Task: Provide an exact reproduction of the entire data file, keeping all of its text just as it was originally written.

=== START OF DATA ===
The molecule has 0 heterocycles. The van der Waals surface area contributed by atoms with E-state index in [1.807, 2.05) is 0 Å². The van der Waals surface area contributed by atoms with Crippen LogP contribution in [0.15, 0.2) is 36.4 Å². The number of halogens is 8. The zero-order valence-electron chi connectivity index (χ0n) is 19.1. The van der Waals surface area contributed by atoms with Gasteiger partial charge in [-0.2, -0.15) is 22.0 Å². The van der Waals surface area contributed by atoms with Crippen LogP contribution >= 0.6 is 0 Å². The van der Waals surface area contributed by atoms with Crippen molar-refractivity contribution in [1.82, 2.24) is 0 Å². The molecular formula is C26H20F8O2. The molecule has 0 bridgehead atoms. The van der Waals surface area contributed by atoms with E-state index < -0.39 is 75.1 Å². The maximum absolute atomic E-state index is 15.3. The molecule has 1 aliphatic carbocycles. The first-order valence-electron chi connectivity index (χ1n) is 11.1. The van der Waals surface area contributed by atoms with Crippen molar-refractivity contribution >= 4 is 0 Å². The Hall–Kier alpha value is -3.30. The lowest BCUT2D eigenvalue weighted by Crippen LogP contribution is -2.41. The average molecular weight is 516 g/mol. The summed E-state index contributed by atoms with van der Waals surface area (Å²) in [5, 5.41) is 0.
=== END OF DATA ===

The molecule has 0 heterocycles. The van der Waals surface area contributed by atoms with E-state index in [1.807, 2.05) is 0 Å². The van der Waals surface area contributed by atoms with Crippen LogP contribution in [0.15, 0.2) is 36.4 Å². The number of halogens is 8. The zero-order valence-electron chi connectivity index (χ0n) is 19.1. The van der Waals surface area contributed by atoms with Gasteiger partial charge in [-0.2, -0.15) is 22.0 Å². The van der Waals surface area contributed by atoms with Crippen LogP contribution >= 0.6 is 0 Å². The van der Waals surface area contributed by atoms with Crippen molar-refractivity contribution in [1.82, 2.24) is 0 Å². The molecular formula is C26H20F8O2. The molecule has 0 bridgehead atoms. The van der Waals surface area contributed by atoms with E-state index < -0.39 is 75.1 Å². The maximum absolute atomic E-state index is 15.3. The molecule has 1 aliphatic carbocycles. The first-order valence-electron chi connectivity index (χ1n) is 11.1. The van der Waals surface area contributed by atoms with Crippen molar-refractivity contribution >= 4 is 0 Å². The Hall–Kier alpha value is -3.30. The lowest BCUT2D eigenvalue weighted by Crippen LogP contribution is -2.41. The average molecular weight is 516 g/mol. The summed E-state index contributed by atoms with van der Waals surface area (Å²) in [5, 5.41) is 0.